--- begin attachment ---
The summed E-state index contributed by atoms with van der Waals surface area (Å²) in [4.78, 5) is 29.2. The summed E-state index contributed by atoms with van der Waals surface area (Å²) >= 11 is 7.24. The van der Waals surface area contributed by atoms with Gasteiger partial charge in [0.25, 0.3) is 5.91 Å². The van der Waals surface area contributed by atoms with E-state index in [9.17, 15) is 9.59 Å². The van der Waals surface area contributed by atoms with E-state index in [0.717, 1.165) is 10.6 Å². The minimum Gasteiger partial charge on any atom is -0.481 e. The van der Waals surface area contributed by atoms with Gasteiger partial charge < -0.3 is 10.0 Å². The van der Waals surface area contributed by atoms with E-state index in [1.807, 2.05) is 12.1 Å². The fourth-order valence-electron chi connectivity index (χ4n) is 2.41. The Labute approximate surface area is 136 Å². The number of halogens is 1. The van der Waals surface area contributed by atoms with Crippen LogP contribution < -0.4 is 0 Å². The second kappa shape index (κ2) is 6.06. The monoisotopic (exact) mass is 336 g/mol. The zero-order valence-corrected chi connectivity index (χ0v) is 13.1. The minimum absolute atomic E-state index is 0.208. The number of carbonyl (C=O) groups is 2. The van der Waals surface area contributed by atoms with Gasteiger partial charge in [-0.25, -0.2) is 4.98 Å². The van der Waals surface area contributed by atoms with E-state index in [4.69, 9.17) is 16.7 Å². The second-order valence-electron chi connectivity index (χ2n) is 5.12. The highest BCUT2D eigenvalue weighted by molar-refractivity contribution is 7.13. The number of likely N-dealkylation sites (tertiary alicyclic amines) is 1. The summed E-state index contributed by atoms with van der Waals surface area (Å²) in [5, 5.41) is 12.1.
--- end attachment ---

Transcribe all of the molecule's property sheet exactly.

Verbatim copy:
The summed E-state index contributed by atoms with van der Waals surface area (Å²) in [4.78, 5) is 29.2. The summed E-state index contributed by atoms with van der Waals surface area (Å²) >= 11 is 7.24. The van der Waals surface area contributed by atoms with Gasteiger partial charge in [0.25, 0.3) is 5.91 Å². The van der Waals surface area contributed by atoms with E-state index in [9.17, 15) is 9.59 Å². The van der Waals surface area contributed by atoms with E-state index in [0.717, 1.165) is 10.6 Å². The minimum Gasteiger partial charge on any atom is -0.481 e. The van der Waals surface area contributed by atoms with Gasteiger partial charge < -0.3 is 10.0 Å². The van der Waals surface area contributed by atoms with E-state index in [1.807, 2.05) is 12.1 Å². The fourth-order valence-electron chi connectivity index (χ4n) is 2.41. The Labute approximate surface area is 136 Å². The number of halogens is 1. The van der Waals surface area contributed by atoms with Crippen LogP contribution < -0.4 is 0 Å². The second kappa shape index (κ2) is 6.06. The monoisotopic (exact) mass is 336 g/mol. The zero-order valence-corrected chi connectivity index (χ0v) is 13.1. The minimum absolute atomic E-state index is 0.208. The number of carbonyl (C=O) groups is 2. The van der Waals surface area contributed by atoms with Gasteiger partial charge in [-0.25, -0.2) is 4.98 Å². The van der Waals surface area contributed by atoms with E-state index in [4.69, 9.17) is 16.7 Å². The second-order valence-electron chi connectivity index (χ2n) is 5.12. The highest BCUT2D eigenvalue weighted by molar-refractivity contribution is 7.13. The number of likely N-dealkylation sites (tertiary alicyclic amines) is 1. The summed E-state index contributed by atoms with van der Waals surface area (Å²) in [5, 5.41) is 12.1.